Understanding Energy Storage
Making Solar Energy Available When the Sun Doesn’t Shine
Energy storage may be the critical technology that will make widespread adoption of renewable energy possible and practical. Incorporating energy storage into a utility's roadmap allows for the flexible dispatch of energy, similar to that achieved with traditional resources for electricity generation.
Energy storage can also address reliability concerns such as voltage variability at the grid level, providing more reliability for customers.
Storing Our Renewable Power Supply to Help Meet Demand
Energy storage improves the way we generate, deliver, and consume electricity. It helps during emergencies like power outages from storms, equipment failures, accidents or other unforeseen circumstances. The game-changing nature of energy storage is its ability to balance power supply and demand instantaneously — within milliseconds — which makes power networks more resilient, efficient and cleaner than ever before.
Energy storage in the form of a battery system greatly supports the integration of renewable energy and can also help cut emissions by reducing the load on fossil-fuel generation. In order to increase the value and adoption of solar energy, it needs to be available even when the sun isn't shining.
Generating electric power during peak periods is one of the most costly aspects of the electric grid. Using energy storage to make existing generation stretch further significantly contributes to our environmental goals and continues to put us on track for energy independence.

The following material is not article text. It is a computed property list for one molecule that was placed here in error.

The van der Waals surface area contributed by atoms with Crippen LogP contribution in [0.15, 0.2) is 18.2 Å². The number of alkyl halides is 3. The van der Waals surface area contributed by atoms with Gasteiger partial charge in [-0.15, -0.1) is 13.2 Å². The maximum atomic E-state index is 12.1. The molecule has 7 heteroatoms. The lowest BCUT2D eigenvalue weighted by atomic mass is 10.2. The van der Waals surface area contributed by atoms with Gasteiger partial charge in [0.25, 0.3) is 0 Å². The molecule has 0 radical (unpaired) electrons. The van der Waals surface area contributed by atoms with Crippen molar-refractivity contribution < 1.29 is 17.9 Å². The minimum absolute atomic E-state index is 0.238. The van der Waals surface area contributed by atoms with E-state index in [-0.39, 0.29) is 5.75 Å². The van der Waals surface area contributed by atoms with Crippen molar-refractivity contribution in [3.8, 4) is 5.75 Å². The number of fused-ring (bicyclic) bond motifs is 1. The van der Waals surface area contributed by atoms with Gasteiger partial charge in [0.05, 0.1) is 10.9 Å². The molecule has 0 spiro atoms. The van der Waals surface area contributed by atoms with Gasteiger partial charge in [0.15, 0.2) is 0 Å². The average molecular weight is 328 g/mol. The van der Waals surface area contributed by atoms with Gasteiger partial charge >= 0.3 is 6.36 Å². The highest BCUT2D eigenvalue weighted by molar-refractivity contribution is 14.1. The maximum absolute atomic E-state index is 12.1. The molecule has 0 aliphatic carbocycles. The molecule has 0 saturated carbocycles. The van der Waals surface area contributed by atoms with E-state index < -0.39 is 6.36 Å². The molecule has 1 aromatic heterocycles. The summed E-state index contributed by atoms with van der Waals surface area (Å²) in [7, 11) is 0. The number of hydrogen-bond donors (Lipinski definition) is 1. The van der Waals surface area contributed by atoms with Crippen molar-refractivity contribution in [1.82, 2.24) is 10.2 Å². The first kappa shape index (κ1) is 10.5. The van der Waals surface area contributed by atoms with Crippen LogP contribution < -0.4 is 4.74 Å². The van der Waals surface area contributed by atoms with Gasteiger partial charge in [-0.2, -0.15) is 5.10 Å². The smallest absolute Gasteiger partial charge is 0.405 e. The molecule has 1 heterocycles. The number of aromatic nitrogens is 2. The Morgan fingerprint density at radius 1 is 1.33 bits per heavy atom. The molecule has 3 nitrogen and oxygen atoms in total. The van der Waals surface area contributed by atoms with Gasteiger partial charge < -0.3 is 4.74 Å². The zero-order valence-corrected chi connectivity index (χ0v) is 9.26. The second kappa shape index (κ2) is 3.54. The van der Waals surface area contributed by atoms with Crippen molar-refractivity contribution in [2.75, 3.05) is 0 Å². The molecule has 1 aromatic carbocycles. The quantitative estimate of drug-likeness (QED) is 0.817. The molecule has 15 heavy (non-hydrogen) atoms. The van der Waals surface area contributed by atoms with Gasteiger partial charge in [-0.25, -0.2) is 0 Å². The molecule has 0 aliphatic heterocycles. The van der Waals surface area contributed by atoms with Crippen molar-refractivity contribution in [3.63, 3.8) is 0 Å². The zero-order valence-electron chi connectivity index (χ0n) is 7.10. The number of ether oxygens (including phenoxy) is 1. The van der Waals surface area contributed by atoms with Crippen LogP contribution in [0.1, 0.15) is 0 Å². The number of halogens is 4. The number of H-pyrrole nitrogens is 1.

Safe, Proven Technology
The U.S. Department of Energy has taken an inventory of safety-related codes and standards for energy storage systems. Lithium-ion batteries are a safe and proven technology, used globally for the last 20 years by people all over the world. They are the principal energy source for cell phones, laptops, other portable electronics, and most plug-in electric vehicles.
Distributed Energy Storage in the Austin Community
The Austin SHINES project includes pairing Energy Storage Systems (ESS) on the residential, commercial and grid-scale levels.
- One ESS is connected to a community solar farm in the Airport/Springdale area of East Austin.
- The second ESS is located in the Mueller Development, which has over 250 existing residences and businesses with rooftop solar, more than 60 electric vehicle owners, smart appliances throughout homes, and energy-efficient design for all buildings.
- Residential and commercial properties also have individual Energy Storage Systems connected to their solar arrays as part of the Austin SHINES project.
Energy research center Pecan Street and Austin Energy have launched a vehicle-to-grid (V2G) research and testing center, which will work on hardware and software innovations to enable connectivity between an electric vehicle and the home. V2G describes the electricity flowing to and from plug-in electric vehicles and the grid to help offset peak demand and provide greater flexibility in accessing energy resources.